The museum is getting ready to install an exhibition on this year’s Penn Humanities Forum theme: Color. This alabaster head from South Arabia (30-47-17A) was selected for the exhibition to help illustrate how representations of human heads were achieved in stone in a variety of cultures and throughout time. When it first came to the Conservation lab, it was mounted in a wooden box.
The box was clearly not part of the original statue and wasn’t doing the head any favors in presentation. We think this type of display mount dates to a time in the general 1950’s. Earlier displays tend to be more customized, and later displays are better documented. While the dating is not precise, it’s more than enough to know that the box will not be part of this year’s presentation.
Removing boxes like this one is not an unusual task in exhibition prep, but you never know what you might find under the wood. In many cases, there is a simple mechanism holding the object in place. Other times, you get a surprise like this:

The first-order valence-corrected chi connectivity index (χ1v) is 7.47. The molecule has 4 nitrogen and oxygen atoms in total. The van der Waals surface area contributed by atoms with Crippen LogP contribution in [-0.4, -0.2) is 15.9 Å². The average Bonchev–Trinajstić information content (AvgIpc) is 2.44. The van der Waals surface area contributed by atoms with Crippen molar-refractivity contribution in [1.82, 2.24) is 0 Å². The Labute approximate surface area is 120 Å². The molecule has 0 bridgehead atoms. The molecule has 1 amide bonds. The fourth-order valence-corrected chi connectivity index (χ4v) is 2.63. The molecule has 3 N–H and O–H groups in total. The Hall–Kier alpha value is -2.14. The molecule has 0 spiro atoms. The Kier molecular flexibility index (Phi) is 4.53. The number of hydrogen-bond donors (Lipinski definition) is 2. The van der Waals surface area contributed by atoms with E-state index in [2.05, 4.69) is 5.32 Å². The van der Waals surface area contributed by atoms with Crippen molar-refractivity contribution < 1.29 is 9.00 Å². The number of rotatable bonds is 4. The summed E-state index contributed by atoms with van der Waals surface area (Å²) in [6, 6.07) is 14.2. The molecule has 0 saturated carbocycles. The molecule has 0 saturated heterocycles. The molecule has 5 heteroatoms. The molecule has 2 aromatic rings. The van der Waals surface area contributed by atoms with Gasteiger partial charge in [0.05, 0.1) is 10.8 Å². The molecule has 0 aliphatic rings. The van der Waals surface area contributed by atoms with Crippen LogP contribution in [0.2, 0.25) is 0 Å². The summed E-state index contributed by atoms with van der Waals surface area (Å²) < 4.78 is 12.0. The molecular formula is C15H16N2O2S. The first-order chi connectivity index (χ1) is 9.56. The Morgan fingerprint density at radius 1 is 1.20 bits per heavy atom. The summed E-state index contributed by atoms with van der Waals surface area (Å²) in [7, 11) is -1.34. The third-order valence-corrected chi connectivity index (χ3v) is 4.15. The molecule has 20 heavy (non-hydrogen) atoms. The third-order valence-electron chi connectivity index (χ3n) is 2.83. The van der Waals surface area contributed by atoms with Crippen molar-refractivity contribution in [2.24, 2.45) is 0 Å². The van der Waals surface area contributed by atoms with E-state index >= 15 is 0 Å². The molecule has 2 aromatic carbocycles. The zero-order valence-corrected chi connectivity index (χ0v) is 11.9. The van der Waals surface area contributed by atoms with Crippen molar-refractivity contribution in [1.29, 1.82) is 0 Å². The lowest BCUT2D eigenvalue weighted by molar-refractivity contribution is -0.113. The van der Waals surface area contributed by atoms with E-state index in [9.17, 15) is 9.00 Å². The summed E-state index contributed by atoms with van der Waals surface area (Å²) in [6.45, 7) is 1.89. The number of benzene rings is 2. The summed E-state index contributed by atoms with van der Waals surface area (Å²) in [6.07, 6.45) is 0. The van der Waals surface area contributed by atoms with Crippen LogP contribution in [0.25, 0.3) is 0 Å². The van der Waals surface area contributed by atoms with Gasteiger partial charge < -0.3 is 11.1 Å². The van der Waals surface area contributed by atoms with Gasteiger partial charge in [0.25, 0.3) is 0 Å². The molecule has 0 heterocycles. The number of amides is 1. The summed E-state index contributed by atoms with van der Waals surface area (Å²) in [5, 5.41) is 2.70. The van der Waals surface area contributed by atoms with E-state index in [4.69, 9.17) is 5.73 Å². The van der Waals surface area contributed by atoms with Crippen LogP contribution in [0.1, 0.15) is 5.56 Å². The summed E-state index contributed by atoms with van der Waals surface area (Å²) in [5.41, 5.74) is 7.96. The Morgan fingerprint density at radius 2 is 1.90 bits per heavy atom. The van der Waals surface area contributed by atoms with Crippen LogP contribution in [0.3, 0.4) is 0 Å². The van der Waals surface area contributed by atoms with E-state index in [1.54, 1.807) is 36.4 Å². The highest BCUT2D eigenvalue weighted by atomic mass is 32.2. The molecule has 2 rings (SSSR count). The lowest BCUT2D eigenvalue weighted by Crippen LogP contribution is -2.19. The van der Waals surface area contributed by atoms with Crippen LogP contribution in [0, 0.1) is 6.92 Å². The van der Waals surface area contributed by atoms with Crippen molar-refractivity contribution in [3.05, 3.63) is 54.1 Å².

The neck was set into a solid block of plaster with a bed of unidentified black putty at the bottom! Not what I was expecting! To make it even more interesting, there was a strip of plywood and a bit of paper board imbedded into the plaster on the front. The only upside to this discovery was that it gave me an excuse to break out the Dremel (our rotary power tool that we keep handy for tasks like this one)…
With a little cutting, prying, and chiseling, I was able to free the head and remove the residues. It’s now off to the mountmaker’s studio to get fitted for a new, age-appropriate, brass mount. Come visit the museum in late August to get a look at the head on display!